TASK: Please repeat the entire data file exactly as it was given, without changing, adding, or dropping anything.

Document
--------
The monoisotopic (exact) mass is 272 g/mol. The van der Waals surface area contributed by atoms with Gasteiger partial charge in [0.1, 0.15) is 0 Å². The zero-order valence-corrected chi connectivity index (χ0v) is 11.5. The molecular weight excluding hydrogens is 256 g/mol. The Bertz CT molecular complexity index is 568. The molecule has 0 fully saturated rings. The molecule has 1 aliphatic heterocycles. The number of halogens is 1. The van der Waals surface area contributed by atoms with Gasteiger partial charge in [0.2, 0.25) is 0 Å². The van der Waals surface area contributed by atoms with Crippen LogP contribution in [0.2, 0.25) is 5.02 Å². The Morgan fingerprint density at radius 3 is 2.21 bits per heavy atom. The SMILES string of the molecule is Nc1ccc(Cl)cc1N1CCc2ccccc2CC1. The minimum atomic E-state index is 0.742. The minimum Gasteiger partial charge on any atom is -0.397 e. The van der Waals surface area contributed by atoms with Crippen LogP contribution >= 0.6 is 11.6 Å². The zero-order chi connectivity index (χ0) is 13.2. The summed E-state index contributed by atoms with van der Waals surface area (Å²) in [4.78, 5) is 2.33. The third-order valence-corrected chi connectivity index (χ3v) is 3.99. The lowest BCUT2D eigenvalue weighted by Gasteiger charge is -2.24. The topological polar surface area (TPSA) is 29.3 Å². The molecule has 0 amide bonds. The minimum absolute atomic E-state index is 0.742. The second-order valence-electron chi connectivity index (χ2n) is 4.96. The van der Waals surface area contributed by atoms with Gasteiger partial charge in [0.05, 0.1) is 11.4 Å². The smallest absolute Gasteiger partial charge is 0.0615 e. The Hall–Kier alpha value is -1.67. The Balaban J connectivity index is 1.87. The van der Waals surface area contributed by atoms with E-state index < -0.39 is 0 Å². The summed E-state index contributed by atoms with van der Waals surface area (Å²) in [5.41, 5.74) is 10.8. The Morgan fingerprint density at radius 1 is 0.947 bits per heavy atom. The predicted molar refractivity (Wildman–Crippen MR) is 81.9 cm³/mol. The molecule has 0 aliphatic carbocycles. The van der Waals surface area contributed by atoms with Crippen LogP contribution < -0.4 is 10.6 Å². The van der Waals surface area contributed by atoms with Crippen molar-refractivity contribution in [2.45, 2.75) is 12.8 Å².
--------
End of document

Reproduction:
The monoisotopic (exact) mass is 272 g/mol. The van der Waals surface area contributed by atoms with Gasteiger partial charge in [0.1, 0.15) is 0 Å². The zero-order valence-corrected chi connectivity index (χ0v) is 11.5. The molecular weight excluding hydrogens is 256 g/mol. The Bertz CT molecular complexity index is 568. The molecule has 0 fully saturated rings. The molecule has 1 aliphatic heterocycles. The number of halogens is 1. The van der Waals surface area contributed by atoms with Gasteiger partial charge in [0.2, 0.25) is 0 Å². The van der Waals surface area contributed by atoms with Crippen LogP contribution in [0.2, 0.25) is 5.02 Å². The Morgan fingerprint density at radius 3 is 2.21 bits per heavy atom. The SMILES string of the molecule is Nc1ccc(Cl)cc1N1CCc2ccccc2CC1. The minimum atomic E-state index is 0.742. The minimum Gasteiger partial charge on any atom is -0.397 e. The van der Waals surface area contributed by atoms with Crippen LogP contribution >= 0.6 is 11.6 Å². The zero-order chi connectivity index (χ0) is 13.2. The summed E-state index contributed by atoms with van der Waals surface area (Å²) in [4.78, 5) is 2.33. The third-order valence-corrected chi connectivity index (χ3v) is 3.99. The lowest BCUT2D eigenvalue weighted by Gasteiger charge is -2.24. The topological polar surface area (TPSA) is 29.3 Å². The molecule has 0 amide bonds. The minimum absolute atomic E-state index is 0.742. The second-order valence-electron chi connectivity index (χ2n) is 4.96. The van der Waals surface area contributed by atoms with Gasteiger partial charge in [0.05, 0.1) is 11.4 Å². The smallest absolute Gasteiger partial charge is 0.0615 e. The Hall–Kier alpha value is -1.67. The Balaban J connectivity index is 1.87. The van der Waals surface area contributed by atoms with E-state index < -0.39 is 0 Å². The summed E-state index contributed by atoms with van der Waals surface area (Å²) in [5.41, 5.74) is 10.8. The Morgan fingerprint density at radius 1 is 0.947 bits per heavy atom. The predicted molar refractivity (Wildman–Crippen MR) is 81.9 cm³/mol. The molecule has 0 aliphatic carbocycles. The van der Waals surface area contributed by atoms with Crippen LogP contribution < -0.4 is 10.6 Å². The van der Waals surface area contributed by atoms with Crippen molar-refractivity contribution in [2.45, 2.75) is 12.8 Å².